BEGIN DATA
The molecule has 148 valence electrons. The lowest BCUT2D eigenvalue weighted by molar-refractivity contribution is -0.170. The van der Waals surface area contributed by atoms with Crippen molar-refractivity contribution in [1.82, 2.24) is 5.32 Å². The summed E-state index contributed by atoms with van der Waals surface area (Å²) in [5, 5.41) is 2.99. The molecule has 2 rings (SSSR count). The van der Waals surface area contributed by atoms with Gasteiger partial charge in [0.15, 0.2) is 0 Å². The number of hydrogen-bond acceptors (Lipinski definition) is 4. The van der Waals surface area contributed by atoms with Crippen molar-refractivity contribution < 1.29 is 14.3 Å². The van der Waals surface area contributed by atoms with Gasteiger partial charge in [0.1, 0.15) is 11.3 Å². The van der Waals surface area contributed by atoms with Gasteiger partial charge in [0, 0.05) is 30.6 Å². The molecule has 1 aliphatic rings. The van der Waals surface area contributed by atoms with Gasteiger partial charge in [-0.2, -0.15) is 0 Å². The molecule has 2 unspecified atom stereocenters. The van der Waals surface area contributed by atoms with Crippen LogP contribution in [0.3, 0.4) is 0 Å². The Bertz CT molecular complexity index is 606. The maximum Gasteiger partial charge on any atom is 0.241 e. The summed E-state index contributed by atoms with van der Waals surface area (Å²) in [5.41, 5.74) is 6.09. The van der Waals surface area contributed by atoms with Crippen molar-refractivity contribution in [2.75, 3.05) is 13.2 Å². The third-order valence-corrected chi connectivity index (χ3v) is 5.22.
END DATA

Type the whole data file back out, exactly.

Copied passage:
The molecule has 148 valence electrons. The lowest BCUT2D eigenvalue weighted by molar-refractivity contribution is -0.170. The van der Waals surface area contributed by atoms with Crippen molar-refractivity contribution in [1.82, 2.24) is 5.32 Å². The summed E-state index contributed by atoms with van der Waals surface area (Å²) in [5, 5.41) is 2.99. The molecule has 2 rings (SSSR count). The van der Waals surface area contributed by atoms with Gasteiger partial charge in [0.15, 0.2) is 0 Å². The number of hydrogen-bond acceptors (Lipinski definition) is 4. The van der Waals surface area contributed by atoms with Crippen molar-refractivity contribution < 1.29 is 14.3 Å². The van der Waals surface area contributed by atoms with Gasteiger partial charge in [0.1, 0.15) is 11.3 Å². The van der Waals surface area contributed by atoms with Gasteiger partial charge in [0, 0.05) is 30.6 Å². The molecule has 1 aliphatic rings. The van der Waals surface area contributed by atoms with Gasteiger partial charge in [-0.2, -0.15) is 0 Å². The molecule has 2 unspecified atom stereocenters. The van der Waals surface area contributed by atoms with Crippen LogP contribution in [0.3, 0.4) is 0 Å². The Bertz CT molecular complexity index is 606. The maximum Gasteiger partial charge on any atom is 0.241 e. The summed E-state index contributed by atoms with van der Waals surface area (Å²) in [5.41, 5.74) is 6.09. The van der Waals surface area contributed by atoms with Crippen molar-refractivity contribution in [2.75, 3.05) is 13.2 Å². The third-order valence-corrected chi connectivity index (χ3v) is 5.22.